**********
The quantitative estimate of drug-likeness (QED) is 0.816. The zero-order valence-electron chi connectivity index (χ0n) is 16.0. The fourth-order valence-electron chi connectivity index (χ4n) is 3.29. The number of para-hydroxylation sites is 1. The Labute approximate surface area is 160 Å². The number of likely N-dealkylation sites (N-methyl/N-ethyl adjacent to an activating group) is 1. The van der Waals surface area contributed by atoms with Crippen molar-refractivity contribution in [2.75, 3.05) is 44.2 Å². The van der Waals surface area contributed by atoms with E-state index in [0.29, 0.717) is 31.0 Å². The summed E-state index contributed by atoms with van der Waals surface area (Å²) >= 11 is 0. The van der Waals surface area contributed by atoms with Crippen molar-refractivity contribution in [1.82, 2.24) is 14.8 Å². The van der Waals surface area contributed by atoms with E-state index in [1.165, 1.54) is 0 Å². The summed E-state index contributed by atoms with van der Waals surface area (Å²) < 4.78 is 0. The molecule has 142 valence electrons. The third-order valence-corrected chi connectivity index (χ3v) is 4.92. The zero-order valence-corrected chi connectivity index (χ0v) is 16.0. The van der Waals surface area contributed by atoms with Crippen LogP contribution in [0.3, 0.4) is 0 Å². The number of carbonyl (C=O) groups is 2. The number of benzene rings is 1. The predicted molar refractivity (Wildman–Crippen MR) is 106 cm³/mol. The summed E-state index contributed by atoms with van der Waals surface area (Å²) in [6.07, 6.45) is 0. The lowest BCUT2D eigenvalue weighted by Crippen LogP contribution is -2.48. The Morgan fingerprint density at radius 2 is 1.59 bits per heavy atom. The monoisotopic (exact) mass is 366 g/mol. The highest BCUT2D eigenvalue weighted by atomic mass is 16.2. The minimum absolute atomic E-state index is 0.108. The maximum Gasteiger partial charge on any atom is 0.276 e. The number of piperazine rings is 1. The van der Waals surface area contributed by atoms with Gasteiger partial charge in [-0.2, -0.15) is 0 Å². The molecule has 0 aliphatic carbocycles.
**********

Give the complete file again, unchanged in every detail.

The quantitative estimate of drug-likeness (QED) is 0.816. The zero-order valence-electron chi connectivity index (χ0n) is 16.0. The fourth-order valence-electron chi connectivity index (χ4n) is 3.29. The number of para-hydroxylation sites is 1. The Labute approximate surface area is 160 Å². The number of likely N-dealkylation sites (N-methyl/N-ethyl adjacent to an activating group) is 1. The van der Waals surface area contributed by atoms with Crippen molar-refractivity contribution in [2.75, 3.05) is 44.2 Å². The van der Waals surface area contributed by atoms with E-state index in [0.29, 0.717) is 31.0 Å². The summed E-state index contributed by atoms with van der Waals surface area (Å²) >= 11 is 0. The van der Waals surface area contributed by atoms with Crippen molar-refractivity contribution in [1.82, 2.24) is 14.8 Å². The van der Waals surface area contributed by atoms with E-state index in [1.165, 1.54) is 0 Å². The summed E-state index contributed by atoms with van der Waals surface area (Å²) < 4.78 is 0. The molecule has 142 valence electrons. The third-order valence-corrected chi connectivity index (χ3v) is 4.92. The zero-order valence-corrected chi connectivity index (χ0v) is 16.0. The van der Waals surface area contributed by atoms with Crippen LogP contribution in [0.3, 0.4) is 0 Å². The number of carbonyl (C=O) groups is 2. The number of benzene rings is 1. The predicted molar refractivity (Wildman–Crippen MR) is 106 cm³/mol. The summed E-state index contributed by atoms with van der Waals surface area (Å²) in [6.07, 6.45) is 0. The lowest BCUT2D eigenvalue weighted by Crippen LogP contribution is -2.48. The Morgan fingerprint density at radius 2 is 1.59 bits per heavy atom. The monoisotopic (exact) mass is 366 g/mol. The highest BCUT2D eigenvalue weighted by atomic mass is 16.2. The minimum absolute atomic E-state index is 0.108. The maximum Gasteiger partial charge on any atom is 0.276 e. The number of piperazine rings is 1. The van der Waals surface area contributed by atoms with Gasteiger partial charge in [-0.2, -0.15) is 0 Å². The molecule has 0 aliphatic carbocycles.